Why you should care
Because they like driving to the edge.
Watching three grown men play with motorized toys while acting like children had become a Sunday-night tradition. Families raced for their sofas as the sound of the Allman Brothers’ “Jessica” piped up, signaling the start of Top Gear. Petrol-heads and non-car enthusiasts alike sat side by side, learning about the latest automobiles, drooling over what they couldn’t afford, poking fun at what they could afford — and reveling in the banter of three middle-aged British men.
Jeremy Clarkson, Richard Hammond and James May dished up motoring know-how with a dash of self-deprecating humor, topping it with well-timed comedy and, yes, some questionable jokes. Clarkson, the least PC of the bunch, got his wrists slapped countless times for everything from swearing to diplomatic debacles — he finally got sacked for punching a producer. The other two loyally followed, and the Beeb changed lanes, adding new hosts and driving ratings south. Die-hard fans of the original trio were left spinning their wheels. But Clarkson, Hammond and May are buckling up for another lap — this time for The Grand Tour on Amazon, a new 12-part series that hits screens on November 18. I have not seen anything but the trailer, but I’ll double down now and say it’s time to pony up for Prime.
An oaf, buffoon and occasional jackass [Clarkson] is, but I still like him and his opinionated delivery.
“An oaf, buffoon and occasional jackass [Clarkson] is, but I still like him and his opinionated delivery,” says Jeff Griffiths, a Top Gear fan from Calgary, Canada. He gave the BBC’s new cast a chance, but he felt like the replacement host — Chris Evans, who has since left the show — “was trying to be Clarkson, Hammond and May all in one body, and he came off like an exuberant squirrel.” He’s hoping the Beeb’s version improves — not because he isn’t excited by The Grand Tour; he is, but he sadly can’t see it. The spokesperson for Amazon Studios explains that the show is only available on Amazon Prime Video, and only in the U.S., U.K., Austria, Germany and Japan. Sorry, Canada. “So I’ll either have to get it pirated somehow, or hope that it’s popular enough that a service in Canada will buy it,” says Griffiths.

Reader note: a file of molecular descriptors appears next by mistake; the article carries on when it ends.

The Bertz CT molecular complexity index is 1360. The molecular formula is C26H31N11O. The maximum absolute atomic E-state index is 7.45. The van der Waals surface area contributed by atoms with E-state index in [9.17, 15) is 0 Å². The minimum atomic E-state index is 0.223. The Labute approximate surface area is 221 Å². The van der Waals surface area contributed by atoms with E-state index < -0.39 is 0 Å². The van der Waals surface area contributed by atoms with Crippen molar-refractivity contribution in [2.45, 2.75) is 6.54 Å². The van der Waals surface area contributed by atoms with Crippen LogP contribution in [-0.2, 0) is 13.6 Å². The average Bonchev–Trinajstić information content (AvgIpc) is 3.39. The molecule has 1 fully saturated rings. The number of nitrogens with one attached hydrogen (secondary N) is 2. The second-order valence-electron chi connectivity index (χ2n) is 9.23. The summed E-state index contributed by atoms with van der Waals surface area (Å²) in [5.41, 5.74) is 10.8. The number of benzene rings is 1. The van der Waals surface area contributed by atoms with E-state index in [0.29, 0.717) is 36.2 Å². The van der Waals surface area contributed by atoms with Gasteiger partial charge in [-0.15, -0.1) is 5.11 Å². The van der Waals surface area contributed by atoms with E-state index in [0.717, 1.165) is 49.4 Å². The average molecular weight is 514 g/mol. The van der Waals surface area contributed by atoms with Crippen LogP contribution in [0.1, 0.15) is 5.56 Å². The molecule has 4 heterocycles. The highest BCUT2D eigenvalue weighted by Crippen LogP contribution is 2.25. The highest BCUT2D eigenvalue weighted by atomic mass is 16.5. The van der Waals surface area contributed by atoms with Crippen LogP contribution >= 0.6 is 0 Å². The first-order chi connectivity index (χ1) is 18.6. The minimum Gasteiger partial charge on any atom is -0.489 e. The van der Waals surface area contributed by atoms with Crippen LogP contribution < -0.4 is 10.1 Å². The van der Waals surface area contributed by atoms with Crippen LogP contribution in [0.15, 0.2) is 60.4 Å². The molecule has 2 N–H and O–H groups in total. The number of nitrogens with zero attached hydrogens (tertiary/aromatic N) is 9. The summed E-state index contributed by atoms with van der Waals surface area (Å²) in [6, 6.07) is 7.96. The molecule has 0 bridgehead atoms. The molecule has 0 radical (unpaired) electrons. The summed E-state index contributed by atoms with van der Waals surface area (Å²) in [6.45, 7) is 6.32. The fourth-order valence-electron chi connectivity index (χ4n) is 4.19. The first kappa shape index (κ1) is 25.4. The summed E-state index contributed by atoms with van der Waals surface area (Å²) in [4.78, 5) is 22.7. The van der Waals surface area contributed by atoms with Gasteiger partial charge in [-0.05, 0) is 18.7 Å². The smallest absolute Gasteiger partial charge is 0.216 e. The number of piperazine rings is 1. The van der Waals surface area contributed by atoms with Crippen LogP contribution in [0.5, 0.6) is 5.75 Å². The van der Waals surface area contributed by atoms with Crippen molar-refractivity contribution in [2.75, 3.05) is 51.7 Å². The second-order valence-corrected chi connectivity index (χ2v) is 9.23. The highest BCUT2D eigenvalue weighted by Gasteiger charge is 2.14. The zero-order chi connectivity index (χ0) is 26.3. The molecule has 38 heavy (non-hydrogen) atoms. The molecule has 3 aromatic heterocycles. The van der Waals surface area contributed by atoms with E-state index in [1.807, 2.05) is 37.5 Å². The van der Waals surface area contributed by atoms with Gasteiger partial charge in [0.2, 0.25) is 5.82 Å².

Meanwhile, he can watch old reruns and “remember the lads as they were,” he adds. The rest of us, though, can tune in to see how the lads still are. For some, this will require forgiving Clarkson for his misdeeds — and no one’s promising there won’t be more skid marks. When asked whether Clarkson had mellowed since audiences last saw him, Hammond, according to Amazon, quipped, “No, he’s still appalling.” “The man doesn’t change,” he said, ”but people seem to like him,” demonstrating that the trio’s wry humor remains very much intact.
But will the new show be the same? Clarkson, Hammond and May have all said that they’ve used this opportunity to reinvent themselves, all the better to prevent their on-screen adventures from growing stale. So rather than recording before studio audiences in England, The Grand Tour, as the name suggests, hits the road every week, filming with audiences on location in a giant tent from far-flung destinations: the California desert, Lapland, Johannesburg. Shooting in 4K ultra high definition and in a tighter space is meant to feel more intimate and modern, but the men’s enthusiasm for all things motoring remains old-school. Coming with them, and key to the operation, according to Hammond, is longtime executive producer Andy Wilman. The Stig and the celebrity laps remain with the BBC. But that’s OK, because fans tune in mostly for the chemistry.
The three all drink, smoke and swear too much, not to mention fly around dirt tracks and stunning landscapes in ridiculously priced cars in ways that would get most of us killed. But they do it with the zeal of a little boy flinging his Tonkas around a sandpit: making goofy noises, getting filthy, kicking dirt in faces and loving every minute of it.
And onlookers can’t help but smile.